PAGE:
Tag Archives: commercial

Steep Hill Expands To Oregon

By Aaron G. Biros
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Last week, Steep Hill announced they are expanding into Oregon with a laboratory in Portland. According to the press release, the company has licensed its testing technology to Dr. Carl Balog, a renowned pain and addiction physician.

Steep Hill has expanded significantly over the past year, including new laboratories in Pennsylvania, Maryland, Washington D.C. and Hawaii, among other states. The Berkeley-based company works in lab testing, research and development, licensing, genetics and remote testing. In 2008, Steep Hill opened the first-ever commercial cannabis-testing laboratory in the country.

Jmîchaeĺe Keller, president and chief executive officer of Steep Hill, says this is a development that will help them better understand cannabis chemistry and its medical applications. “We are pleased to announce our expansion into Oregon and especially pleased to partner with Dr. Balog, a physician who brings years of pain and addiction experience to the Steep Hill body of expertise,” says Keller. “In addition, Dr. Balog plans to use his specialized knowledge to aid Steep Hill’s research and development efforts to broaden our understanding of cannabis chemistry and to explore its wider medical applications. In partnering with Dr. Balog, we hope that Steep Hill will be able to help physicians around the United States to curb the opioid epidemic by offering Steep Hill Verified™ medicinal cannabis as an alternative to a crisis that plagues this country.”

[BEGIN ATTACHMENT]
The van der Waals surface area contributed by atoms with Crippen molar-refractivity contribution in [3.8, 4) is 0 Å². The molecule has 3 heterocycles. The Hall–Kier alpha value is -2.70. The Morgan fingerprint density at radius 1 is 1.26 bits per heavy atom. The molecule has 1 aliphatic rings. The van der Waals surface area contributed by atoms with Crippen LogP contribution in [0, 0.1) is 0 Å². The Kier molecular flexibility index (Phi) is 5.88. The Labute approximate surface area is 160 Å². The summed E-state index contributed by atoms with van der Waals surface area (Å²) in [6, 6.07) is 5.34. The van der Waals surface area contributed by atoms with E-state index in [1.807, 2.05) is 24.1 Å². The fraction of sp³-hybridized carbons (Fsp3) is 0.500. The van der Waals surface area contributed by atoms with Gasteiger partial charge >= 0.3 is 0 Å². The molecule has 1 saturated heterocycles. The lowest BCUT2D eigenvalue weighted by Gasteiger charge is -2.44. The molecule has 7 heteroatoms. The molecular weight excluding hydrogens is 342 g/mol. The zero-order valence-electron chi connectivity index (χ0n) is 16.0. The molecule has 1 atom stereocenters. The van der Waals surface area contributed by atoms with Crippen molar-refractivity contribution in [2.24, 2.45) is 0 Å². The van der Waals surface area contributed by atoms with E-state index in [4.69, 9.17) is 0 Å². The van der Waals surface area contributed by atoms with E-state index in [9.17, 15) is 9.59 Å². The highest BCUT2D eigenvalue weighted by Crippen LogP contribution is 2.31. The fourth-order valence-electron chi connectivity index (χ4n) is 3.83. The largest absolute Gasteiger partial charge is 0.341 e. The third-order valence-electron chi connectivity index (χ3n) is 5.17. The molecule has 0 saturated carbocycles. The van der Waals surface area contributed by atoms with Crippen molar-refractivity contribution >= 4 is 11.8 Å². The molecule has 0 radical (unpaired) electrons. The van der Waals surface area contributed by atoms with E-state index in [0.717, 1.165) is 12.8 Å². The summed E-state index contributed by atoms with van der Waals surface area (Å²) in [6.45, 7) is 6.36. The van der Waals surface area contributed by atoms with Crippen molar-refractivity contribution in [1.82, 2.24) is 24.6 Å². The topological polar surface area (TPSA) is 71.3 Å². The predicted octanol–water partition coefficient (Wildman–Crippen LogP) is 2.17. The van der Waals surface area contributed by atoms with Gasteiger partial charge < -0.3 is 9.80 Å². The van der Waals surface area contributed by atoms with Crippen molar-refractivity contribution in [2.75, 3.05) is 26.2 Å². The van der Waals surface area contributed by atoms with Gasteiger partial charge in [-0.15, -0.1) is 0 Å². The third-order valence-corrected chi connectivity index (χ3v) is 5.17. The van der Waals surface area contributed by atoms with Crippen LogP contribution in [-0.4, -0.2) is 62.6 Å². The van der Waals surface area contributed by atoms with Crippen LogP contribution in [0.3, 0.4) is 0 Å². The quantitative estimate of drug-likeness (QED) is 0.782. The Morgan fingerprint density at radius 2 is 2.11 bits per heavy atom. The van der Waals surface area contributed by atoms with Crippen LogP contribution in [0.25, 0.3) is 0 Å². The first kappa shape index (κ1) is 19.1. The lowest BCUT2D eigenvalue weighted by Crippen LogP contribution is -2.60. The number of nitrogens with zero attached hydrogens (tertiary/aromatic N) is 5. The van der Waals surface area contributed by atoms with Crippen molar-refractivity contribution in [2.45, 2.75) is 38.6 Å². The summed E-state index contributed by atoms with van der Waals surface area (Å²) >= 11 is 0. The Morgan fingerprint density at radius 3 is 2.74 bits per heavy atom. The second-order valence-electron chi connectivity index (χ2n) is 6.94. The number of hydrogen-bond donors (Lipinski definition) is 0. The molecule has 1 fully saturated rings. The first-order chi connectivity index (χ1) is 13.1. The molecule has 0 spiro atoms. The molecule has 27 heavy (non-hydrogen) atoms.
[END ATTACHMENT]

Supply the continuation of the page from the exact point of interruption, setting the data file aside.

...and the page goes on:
Examination of cannabis prior to testing- credit Steep Hill Labs, Inc.

Dr. Balog, now owner and medical director of Steep Hill Oregon, says medical cannabis could be an excellent harm reduction tool, and hints at it being a possible tool in the opioid crisis. “I deal with the consequences of the opioid epidemic on a daily basis as a pain and addiction specialist,” says Dr. Balog. “The growing trend of using cannabis products as an alternative to opioids highlights the need for regulated testing. Because of the variability of marijuana preparations, testing ensures that scientific rigor is applied in a standardized way. I am dedicated to ensuring that patients have access to safe, tested cannabis, free from contaminants and to verified labels that can be trusted for their content.”